Summary: The last sermon in the Lenten Catechesis series, this sermon focuses on the sacrament of Holy Communion.
One of the things I discovered very quickly in my earlier years as a parish pastor is the joy that Pastors have, and the special relationship that they develop with homebound members of the congregation. In many cases, these dear older saints are people who because of their advanced age and lack of mobility, will never be able to hear a sermon from me unless someone brings them an audio or video recording, or as their memory fades, when they see me, think that I am the pastor of their youth who baptized and confirmed them, sometimes in a language other than English. Yet, they look forward to my coming to see them because of something that we share at the end of each visit: the sacrament of Holy Communion. Of all the things that these people can look forward to, why is it that this is so special to them?
That is a good question to ask as we take some time to review this last part of Luther’s Small Catechism. Up to this point, we’ve reviewed the Ten Commandments, the Lord’s Prayer, the Apostle’s Creed, the sacrament of Holy Baptism, and last week, the Office of the Keys, or Confession and Absolution. In each case, we’ve reviewed in a nutshell the basics of what we as Christians believe, teach, and confess what God’s Word says about who He is, what He expects of us, who Jesus is and what He has come into the world to do, the fact that He has claimed us as His own and promises to give us forgiveness of our sins and eternal life, and that we are assured through His Word time and again of our forgiveness through Jesus Christ. All of this brings us to tonight’s topic. The Lord’s Supper.
I refer to it as such because it is helpful for us to remember who’se supper this is. In our reading from 1 Corinthians, St. Paul is addressing the congregation at Corinth. And if there was ever a church that was having a whole lot of trouble, it was the Corinthians, and as you read this letter, you quickly see that Paul has a lot of teaching to do in this letter to remind them of who they truly follow, Jesus Christ. And by the time we get to tonight’s text, we learn that they are having some problems with their celebration of Holy Communion. It appears that the Corinthians had completely forgotten that this is the Lord’s Supper, in fact, Paul tells them point blank in the verses that precede our reading: “When you come together, it is not the Lord’s supper that you eat. For in eating, each one goes ahead with his own meal. One goes hungry, another gets drunk. What! Do you not have houses to eat and drink in? Or do you despise the church of God and humiliate those who have nothing? What shall I say to you? Shall I commend you in this? No I will not.” (v. 20-22)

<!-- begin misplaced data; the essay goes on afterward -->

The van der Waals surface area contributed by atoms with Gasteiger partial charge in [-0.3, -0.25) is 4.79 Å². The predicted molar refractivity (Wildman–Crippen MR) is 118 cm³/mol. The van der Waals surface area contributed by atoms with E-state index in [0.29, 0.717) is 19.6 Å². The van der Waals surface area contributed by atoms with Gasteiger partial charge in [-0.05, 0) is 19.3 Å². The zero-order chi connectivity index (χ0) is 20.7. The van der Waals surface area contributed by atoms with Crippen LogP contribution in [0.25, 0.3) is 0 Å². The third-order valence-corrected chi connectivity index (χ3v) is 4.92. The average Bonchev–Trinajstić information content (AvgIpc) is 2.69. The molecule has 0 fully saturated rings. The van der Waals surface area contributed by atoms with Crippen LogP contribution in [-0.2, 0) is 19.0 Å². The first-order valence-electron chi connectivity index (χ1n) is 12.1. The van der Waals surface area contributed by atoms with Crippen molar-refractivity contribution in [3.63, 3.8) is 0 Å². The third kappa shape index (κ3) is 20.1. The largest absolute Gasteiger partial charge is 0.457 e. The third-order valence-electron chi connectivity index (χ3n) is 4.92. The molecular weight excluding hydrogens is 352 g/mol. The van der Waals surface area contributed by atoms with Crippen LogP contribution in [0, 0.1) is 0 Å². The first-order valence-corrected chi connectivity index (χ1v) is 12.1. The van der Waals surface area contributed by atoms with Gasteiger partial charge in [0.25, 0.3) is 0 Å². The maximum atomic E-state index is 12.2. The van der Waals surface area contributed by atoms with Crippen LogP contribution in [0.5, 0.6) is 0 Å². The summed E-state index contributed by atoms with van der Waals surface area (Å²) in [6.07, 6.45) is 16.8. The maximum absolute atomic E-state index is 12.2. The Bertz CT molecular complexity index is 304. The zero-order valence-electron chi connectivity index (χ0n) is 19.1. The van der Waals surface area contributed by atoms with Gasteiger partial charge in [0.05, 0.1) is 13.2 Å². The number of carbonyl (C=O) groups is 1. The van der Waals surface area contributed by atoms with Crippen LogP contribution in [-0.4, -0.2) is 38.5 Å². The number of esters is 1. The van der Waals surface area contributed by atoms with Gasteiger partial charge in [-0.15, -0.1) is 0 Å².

In these times, churches would have been gathering in people’s homes and celebrations of the Lord’s Supper would have had a meal prior to the service itself. It appears that the wealthy were off in one room, eating the finest food, while the others were forced to eat in another room, likely not enjoying the feast the wealthy were having. Instead of uniting the Corinthian congregation together as one body in Christ, they were separating themselves based on their social class. Thus, they were completely missing the entire point of what the Lord’s Supper was to be about.
Which is in giving them instructions on how the sacrament was to be observed, Paul begins by making it very clear. Listen again: “For I received from the Lord what I also delivered to you, that he Lord Jesus on the night when he was betrayed took bread, and when he had given thanks, he broke it, and said, ‘This is my body which is for you. Do this in remembrance of me. In the same way also he took the cup after supper, saying This cup is the new covenant in my blood. Do this as often as you drink it, in remembrance of me.” Paul says very clearly, “This isn’t my supper. This isn’t your supper. If you want the benefits that go along with it, this is what it is.” And Paul summarizes Jesus’ own words, spoken by Him and recorded in Matthew, Mark, and Luke. We learn that the Lord’s Supper is bread and wine, which He says are His body and blood, given and shed for us, for the forgiveness of sins. We are also told to do so “often”.
So from the Word of God, we quickly learn that this is a meal for repentant sinners. For those who seek to be reminded in a real, personal way that Jesus has given His body and shed His blood for the forgiveness of our sins and so that we may have eternal life with Him. It sounds simple enough. And it builds on each of the parts of the catechism we’ve reviewed this Lenten season.